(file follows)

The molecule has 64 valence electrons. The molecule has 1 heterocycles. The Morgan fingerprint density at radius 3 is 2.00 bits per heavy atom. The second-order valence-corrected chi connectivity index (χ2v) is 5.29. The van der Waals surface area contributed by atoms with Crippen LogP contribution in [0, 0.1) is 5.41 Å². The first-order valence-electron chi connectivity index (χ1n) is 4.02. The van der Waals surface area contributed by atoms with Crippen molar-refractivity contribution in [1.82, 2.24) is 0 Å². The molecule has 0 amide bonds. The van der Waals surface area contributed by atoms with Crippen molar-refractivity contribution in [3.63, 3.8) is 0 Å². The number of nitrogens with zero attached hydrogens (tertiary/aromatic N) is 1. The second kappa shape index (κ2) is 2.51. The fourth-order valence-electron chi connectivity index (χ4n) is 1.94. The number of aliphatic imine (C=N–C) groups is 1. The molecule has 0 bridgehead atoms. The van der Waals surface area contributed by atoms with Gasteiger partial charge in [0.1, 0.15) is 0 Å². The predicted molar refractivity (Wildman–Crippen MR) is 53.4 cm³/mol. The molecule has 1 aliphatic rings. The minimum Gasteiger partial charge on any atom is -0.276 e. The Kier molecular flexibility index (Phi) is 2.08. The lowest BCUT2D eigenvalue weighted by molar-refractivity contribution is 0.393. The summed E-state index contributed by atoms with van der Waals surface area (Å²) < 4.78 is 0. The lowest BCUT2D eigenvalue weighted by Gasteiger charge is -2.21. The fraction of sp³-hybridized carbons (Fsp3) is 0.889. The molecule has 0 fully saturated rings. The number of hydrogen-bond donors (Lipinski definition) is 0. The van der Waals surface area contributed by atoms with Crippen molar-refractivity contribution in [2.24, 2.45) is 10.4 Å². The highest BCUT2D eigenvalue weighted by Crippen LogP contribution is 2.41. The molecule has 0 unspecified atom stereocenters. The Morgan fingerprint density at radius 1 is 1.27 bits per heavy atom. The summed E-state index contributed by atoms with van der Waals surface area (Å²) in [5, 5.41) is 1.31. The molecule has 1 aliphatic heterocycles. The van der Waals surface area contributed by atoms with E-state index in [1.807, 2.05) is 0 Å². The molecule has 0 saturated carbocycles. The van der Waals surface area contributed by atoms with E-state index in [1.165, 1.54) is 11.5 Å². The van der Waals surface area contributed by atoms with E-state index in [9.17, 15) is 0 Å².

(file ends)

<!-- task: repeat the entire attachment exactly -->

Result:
The molecule has 64 valence electrons. The molecule has 1 heterocycles. The Morgan fingerprint density at radius 3 is 2.00 bits per heavy atom. The second-order valence-corrected chi connectivity index (χ2v) is 5.29. The van der Waals surface area contributed by atoms with Crippen LogP contribution in [0, 0.1) is 5.41 Å². The first-order valence-electron chi connectivity index (χ1n) is 4.02. The van der Waals surface area contributed by atoms with Crippen molar-refractivity contribution in [1.82, 2.24) is 0 Å². The molecule has 0 amide bonds. The van der Waals surface area contributed by atoms with Crippen molar-refractivity contribution in [3.63, 3.8) is 0 Å². The number of nitrogens with zero attached hydrogens (tertiary/aromatic N) is 1. The second kappa shape index (κ2) is 2.51. The fourth-order valence-electron chi connectivity index (χ4n) is 1.94. The number of aliphatic imine (C=N–C) groups is 1. The molecule has 0 bridgehead atoms. The van der Waals surface area contributed by atoms with Gasteiger partial charge in [0.1, 0.15) is 0 Å². The predicted molar refractivity (Wildman–Crippen MR) is 53.4 cm³/mol. The molecule has 1 aliphatic rings. The minimum Gasteiger partial charge on any atom is -0.276 e. The Kier molecular flexibility index (Phi) is 2.08. The lowest BCUT2D eigenvalue weighted by molar-refractivity contribution is 0.393. The summed E-state index contributed by atoms with van der Waals surface area (Å²) < 4.78 is 0. The lowest BCUT2D eigenvalue weighted by Gasteiger charge is -2.21. The fraction of sp³-hybridized carbons (Fsp3) is 0.889. The molecule has 0 fully saturated rings. The number of hydrogen-bond donors (Lipinski definition) is 0. The van der Waals surface area contributed by atoms with Crippen molar-refractivity contribution in [2.24, 2.45) is 10.4 Å². The highest BCUT2D eigenvalue weighted by Crippen LogP contribution is 2.41. The molecule has 0 unspecified atom stereocenters. The Morgan fingerprint density at radius 1 is 1.27 bits per heavy atom. The summed E-state index contributed by atoms with van der Waals surface area (Å²) in [5, 5.41) is 1.31. The molecule has 1 aliphatic heterocycles. The van der Waals surface area contributed by atoms with E-state index in [1.807, 2.05) is 0 Å². The molecule has 0 saturated carbocycles. The van der Waals surface area contributed by atoms with E-state index in [1.165, 1.54) is 11.5 Å². The van der Waals surface area contributed by atoms with E-state index in [9.17, 15) is 0 Å².